Oops! It appears that you have disabled your Javascript. In order for you to see this page as it is meant to appear, we ask that you please re-enable your Javascript!

Eastern Hellbender (Cryptobranchus alleganiensis alleganiensis)

Thanks to the sponsorship of our conservation partner, Aquarion, we have Eastern Hellbenders residing in Professor Beardsley’s Research Station. You can learn more about the Eastern Hellbender and our conservation efforts by observing the clean water sustainability system beneath the Eastern Hellbenders’ habitat.

The Eastern Hellbender is a salamander and is the largest aquatic amphibian in the United States. They are not the most attractive amphibian and have been given lots of nicknames such as “snot otter”, devil dogs” and, “Allegheny alligators”.

Eastern Hellbenders are fully aquatic amphibians that breathe entirely through their skin. That means they need clean, cold, oxygen-rich freshwater to live.

DESCRIPTION:  The Eastern Hellbender grows to a length of up to 29 inches. They weigh between four and six and a half pounds. Their color varies from grayish brown to olive brown. Occasionally Eastern Hellbenders are all black. They will have a dark mottling over their back and sides.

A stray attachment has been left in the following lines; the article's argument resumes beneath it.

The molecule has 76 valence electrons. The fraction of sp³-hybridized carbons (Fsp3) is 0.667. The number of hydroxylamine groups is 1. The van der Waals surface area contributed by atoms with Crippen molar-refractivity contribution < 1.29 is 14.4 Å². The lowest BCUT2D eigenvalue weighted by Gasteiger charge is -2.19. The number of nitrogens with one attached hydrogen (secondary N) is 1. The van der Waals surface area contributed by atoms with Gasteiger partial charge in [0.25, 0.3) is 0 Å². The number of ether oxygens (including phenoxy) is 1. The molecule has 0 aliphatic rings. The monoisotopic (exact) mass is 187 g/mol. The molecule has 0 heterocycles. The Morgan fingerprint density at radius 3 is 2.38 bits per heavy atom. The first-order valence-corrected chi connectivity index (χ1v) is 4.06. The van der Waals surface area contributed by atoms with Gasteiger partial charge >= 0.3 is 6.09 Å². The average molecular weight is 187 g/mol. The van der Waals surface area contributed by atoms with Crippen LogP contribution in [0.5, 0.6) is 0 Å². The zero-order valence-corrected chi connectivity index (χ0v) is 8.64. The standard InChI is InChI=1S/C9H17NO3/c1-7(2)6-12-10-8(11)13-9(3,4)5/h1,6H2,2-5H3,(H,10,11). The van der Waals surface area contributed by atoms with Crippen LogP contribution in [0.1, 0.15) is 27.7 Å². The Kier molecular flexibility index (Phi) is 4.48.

Eastern Hellbenders have a sleek flattened head and body that is well adapted to their environment of swift, flowing streams. They have short stout legs, small beady eyes and long tails like rudders.  They have loose flaps of skins that run along their sides that serve a respiratory function. The larvae are about an inch long and they have gills for breathing. When they reach 2 years of age the gills disappear and they start breathing entirely through their skin by absorbing oxygen from water.

They do not hibernate so they are active year round. They are mostly nocturnal and hide under logs or rock slabs in the water during daylight hours.

RANGE: Eastern Hellbender’s North American range extends from southern New York to northeastern Mississippi, west to southern Illinois.

HABITAT:  Cold, fast flowing freshwater streams that contain large rocks or boulders for them to build dens under.

DIET: Carnivores – crayfish, fish, tadpoles, frogs, water snakes and small invertebrates.

FAMILY LIFE:  Eastern Hellbender males dig out a nest to attract females. Females lay a double strand of eggs ranging from 100 to 500 in total. Once the eggs are laid the male chases the female away from the nest. The male then guards the nest until the eggs hatch approximately 70 days later.

LIFE SPAN:  In the wild Eastern Hellbenders live up to 30 years. In human care they can live as long as 50 years.

STATUS:  A Protected Species

Sponsored by: